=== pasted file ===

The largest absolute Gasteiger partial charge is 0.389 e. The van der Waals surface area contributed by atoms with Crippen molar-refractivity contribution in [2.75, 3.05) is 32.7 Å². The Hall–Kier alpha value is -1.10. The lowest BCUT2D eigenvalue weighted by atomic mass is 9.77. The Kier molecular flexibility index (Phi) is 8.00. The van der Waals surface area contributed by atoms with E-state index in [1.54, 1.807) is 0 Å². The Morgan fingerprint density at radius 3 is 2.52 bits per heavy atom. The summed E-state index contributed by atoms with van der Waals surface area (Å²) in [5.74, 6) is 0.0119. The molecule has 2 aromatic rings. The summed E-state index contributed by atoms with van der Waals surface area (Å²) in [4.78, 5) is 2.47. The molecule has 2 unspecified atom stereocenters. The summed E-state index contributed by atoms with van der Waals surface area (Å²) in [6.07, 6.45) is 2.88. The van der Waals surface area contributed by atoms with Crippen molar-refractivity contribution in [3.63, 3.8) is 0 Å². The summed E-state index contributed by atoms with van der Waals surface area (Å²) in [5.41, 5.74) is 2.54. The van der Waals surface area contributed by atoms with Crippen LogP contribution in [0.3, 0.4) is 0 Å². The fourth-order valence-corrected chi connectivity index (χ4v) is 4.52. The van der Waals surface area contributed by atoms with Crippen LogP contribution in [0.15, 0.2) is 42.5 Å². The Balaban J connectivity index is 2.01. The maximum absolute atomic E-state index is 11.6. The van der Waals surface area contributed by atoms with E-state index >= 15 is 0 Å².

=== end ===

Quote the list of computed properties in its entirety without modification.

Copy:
The largest absolute Gasteiger partial charge is 0.389 e. The van der Waals surface area contributed by atoms with Crippen molar-refractivity contribution in [2.75, 3.05) is 32.7 Å². The Hall–Kier alpha value is -1.10. The lowest BCUT2D eigenvalue weighted by atomic mass is 9.77. The Kier molecular flexibility index (Phi) is 8.00. The van der Waals surface area contributed by atoms with E-state index in [1.54, 1.807) is 0 Å². The Morgan fingerprint density at radius 3 is 2.52 bits per heavy atom. The summed E-state index contributed by atoms with van der Waals surface area (Å²) in [5.74, 6) is 0.0119. The molecule has 2 aromatic rings. The summed E-state index contributed by atoms with van der Waals surface area (Å²) in [4.78, 5) is 2.47. The molecule has 2 unspecified atom stereocenters. The summed E-state index contributed by atoms with van der Waals surface area (Å²) in [6.07, 6.45) is 2.88. The van der Waals surface area contributed by atoms with Crippen molar-refractivity contribution in [3.63, 3.8) is 0 Å². The summed E-state index contributed by atoms with van der Waals surface area (Å²) in [5.41, 5.74) is 2.54. The van der Waals surface area contributed by atoms with Crippen LogP contribution in [0.3, 0.4) is 0 Å². The fourth-order valence-corrected chi connectivity index (χ4v) is 4.52. The van der Waals surface area contributed by atoms with Crippen LogP contribution in [0.15, 0.2) is 42.5 Å². The Balaban J connectivity index is 2.01. The maximum absolute atomic E-state index is 11.6. The van der Waals surface area contributed by atoms with E-state index >= 15 is 0 Å².